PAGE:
our children. Leaders who simply have warm feelings for children or are attracted to them for some personal need are not necessarily qualified to work with children. So often adults are looking to being with children to fulfill some inner need for acceptance. We are a very adult driven ministry that needs over 500 helpers, leaders and teachers. The children's ministry of Grace Community Church never wants to get to a place where we take just anyone. In order to insulate ourselves from that kind of situation we are looking for committed volunteers. We want those who, (1) have a Christ honoring life, (2) have a heart that loves to work with kids, (3) a willingness to do what it takes to see these children nurtured in the things of God, (4) a willingness to go through training, and (5) see your own relationship with Christ grow through this service. 1. Training – In each of the various ministries we develop leaders appropriate to the requirements expected for those leaders. Specific training also takes place for those desiring to be teachers. This training is anywhere from 5-7 weeks for about 1.5 hours each week. Additionally, we have two times a year where we bring together our teachers and leaders for a “Teacher tune-up” – a day to bring a focus and emphasis to our teaching. We provide seminars in specific areas of ministry to children to help our teachers become all they can be in the classroom. Screening – We have a policy in place in our ministry that we will not allow anyone to serve in Children’s until they have been at the church for at least six months. Our policy is also that teachers of the Word of God must be members in good standing. We have an application process that must be completed before they are allowed to interact with the children. This process helps us to discern their abilities to communicate truth to children, their previous ministry experiences, and to whom they are currently held accountable. Qualifications – Those teaching in our ministry would have the same qualification for the deacon as found in 1 Timothy 3. • The teacher must have a personal and growing relationship with the Lord Jesus Christ. (John 3:3; Philippians 1:6; 1 Thessalonians 4:1) • The teacher must evidence a level of maturity and understanding of biblical truth (1Timothy 3:6; 2 Timothy 2:15). • The teacher's life must manifest control by the Holy Spirit and the resulting fruit (Ephesians 5:18; Galatians 5:16-23; 2 Peter 1:5-8). • The teacher's ministry must manifest the necessary combination of gifts to handle his assigned task (Romans 12:3-8; 1 Corinthians 12:1-31; 1 Peter 4:10;). • The teacher must prove himself faithful (2 Timothy 2:2) • The teacher must have a godly life that is a model to be followed. A godly life is so important to the communication of truth. It can also be seen from Scripture that children learn most effectively from those with whom they maintain close relationships. When a parent or teacher presents Scripture in the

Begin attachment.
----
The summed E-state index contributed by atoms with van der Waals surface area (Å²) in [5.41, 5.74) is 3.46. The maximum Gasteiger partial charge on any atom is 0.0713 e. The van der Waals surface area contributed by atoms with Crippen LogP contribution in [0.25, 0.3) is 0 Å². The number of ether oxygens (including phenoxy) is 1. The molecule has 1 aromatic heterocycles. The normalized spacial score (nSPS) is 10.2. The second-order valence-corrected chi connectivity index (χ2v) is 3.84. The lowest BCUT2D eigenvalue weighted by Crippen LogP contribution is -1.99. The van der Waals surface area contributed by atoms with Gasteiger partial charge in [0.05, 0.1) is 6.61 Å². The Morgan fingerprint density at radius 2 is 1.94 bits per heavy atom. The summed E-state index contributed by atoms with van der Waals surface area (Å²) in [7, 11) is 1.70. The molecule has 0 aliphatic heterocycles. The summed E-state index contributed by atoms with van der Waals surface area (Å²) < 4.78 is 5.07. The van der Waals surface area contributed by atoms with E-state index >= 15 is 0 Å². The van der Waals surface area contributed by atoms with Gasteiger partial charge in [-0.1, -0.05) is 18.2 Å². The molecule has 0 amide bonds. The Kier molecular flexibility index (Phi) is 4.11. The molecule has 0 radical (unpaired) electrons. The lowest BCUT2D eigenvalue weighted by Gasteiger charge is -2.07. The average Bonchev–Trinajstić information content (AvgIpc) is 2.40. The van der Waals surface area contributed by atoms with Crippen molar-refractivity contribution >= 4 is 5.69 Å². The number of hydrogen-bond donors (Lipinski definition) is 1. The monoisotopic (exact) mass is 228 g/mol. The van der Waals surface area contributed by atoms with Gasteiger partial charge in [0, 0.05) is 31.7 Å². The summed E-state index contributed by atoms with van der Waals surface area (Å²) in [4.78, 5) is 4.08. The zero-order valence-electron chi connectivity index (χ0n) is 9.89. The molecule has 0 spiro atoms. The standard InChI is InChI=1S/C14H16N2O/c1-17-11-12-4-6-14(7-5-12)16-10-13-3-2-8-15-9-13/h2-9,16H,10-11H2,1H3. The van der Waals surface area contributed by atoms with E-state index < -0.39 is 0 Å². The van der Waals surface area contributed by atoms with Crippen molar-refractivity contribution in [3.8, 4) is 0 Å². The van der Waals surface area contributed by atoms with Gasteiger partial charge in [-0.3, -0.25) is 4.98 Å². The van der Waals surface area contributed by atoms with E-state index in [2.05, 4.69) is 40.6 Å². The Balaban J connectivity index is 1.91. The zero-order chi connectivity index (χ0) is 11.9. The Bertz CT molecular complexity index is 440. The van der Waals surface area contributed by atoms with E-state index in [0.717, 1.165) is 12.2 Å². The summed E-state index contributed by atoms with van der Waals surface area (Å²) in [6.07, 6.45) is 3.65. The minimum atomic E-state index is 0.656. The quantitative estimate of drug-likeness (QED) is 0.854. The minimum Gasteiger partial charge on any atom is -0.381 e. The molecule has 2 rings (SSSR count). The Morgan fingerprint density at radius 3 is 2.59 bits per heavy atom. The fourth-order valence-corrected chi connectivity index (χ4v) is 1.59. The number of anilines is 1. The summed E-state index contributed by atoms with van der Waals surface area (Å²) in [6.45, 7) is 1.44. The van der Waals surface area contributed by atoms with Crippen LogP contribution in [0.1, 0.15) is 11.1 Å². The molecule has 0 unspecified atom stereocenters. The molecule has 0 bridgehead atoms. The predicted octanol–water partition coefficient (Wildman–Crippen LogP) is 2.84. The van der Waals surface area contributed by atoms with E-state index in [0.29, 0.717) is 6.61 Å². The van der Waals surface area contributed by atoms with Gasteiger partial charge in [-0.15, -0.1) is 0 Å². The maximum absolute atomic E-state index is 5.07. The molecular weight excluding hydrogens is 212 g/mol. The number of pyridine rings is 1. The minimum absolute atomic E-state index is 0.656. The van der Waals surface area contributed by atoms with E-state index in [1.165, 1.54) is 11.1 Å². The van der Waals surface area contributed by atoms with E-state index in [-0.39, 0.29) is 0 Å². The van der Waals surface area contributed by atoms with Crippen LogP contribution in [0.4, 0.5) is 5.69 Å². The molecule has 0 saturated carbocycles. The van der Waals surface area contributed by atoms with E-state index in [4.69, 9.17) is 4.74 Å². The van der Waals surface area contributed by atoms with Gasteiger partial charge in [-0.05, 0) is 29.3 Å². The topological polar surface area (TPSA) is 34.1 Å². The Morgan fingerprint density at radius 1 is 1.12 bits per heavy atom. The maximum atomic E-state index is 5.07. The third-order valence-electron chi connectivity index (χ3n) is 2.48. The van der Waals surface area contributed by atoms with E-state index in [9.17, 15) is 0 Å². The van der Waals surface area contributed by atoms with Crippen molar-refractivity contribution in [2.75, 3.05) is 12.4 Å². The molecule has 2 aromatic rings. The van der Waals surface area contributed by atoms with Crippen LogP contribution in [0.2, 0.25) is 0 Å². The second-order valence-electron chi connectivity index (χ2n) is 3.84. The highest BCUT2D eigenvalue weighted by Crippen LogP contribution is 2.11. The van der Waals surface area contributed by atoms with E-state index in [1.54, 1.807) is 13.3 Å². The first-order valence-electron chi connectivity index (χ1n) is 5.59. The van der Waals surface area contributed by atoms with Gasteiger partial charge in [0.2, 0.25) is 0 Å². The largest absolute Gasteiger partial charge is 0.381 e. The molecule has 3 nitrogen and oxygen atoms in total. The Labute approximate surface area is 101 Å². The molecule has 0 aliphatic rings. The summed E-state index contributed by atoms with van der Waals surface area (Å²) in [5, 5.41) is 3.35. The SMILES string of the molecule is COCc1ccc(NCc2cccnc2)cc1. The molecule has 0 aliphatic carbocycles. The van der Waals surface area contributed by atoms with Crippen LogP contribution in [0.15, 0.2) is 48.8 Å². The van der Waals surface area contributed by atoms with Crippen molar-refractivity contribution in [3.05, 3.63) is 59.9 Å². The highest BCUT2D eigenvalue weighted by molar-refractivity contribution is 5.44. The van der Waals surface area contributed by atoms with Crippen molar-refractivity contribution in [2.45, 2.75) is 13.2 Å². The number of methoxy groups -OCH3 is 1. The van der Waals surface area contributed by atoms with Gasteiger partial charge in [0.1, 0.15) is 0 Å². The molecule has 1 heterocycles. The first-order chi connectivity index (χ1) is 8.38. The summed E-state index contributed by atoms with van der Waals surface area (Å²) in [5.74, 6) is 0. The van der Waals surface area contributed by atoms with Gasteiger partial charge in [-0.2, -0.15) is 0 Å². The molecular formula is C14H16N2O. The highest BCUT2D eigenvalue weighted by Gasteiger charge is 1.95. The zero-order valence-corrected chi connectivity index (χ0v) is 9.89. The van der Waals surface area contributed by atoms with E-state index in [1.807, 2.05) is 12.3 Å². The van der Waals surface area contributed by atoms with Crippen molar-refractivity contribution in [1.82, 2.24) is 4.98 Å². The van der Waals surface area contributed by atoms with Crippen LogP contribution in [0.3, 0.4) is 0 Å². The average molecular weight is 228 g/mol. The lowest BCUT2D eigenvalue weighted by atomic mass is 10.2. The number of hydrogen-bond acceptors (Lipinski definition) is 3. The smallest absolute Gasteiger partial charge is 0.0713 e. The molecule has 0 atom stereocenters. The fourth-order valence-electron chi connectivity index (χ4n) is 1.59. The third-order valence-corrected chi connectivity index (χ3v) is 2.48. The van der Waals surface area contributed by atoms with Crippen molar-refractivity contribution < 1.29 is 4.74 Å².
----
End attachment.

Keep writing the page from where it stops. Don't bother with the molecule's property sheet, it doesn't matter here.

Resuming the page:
context of a godly life, the truth is more effectively communicated. (1 Corinthians 11:1; 2 Timothy 1:5, 3:10, 14-17). The teacher must willingly submit to the leadership of the local church. (Hebrews 13:7, 17; 1 Corinthians 16:16)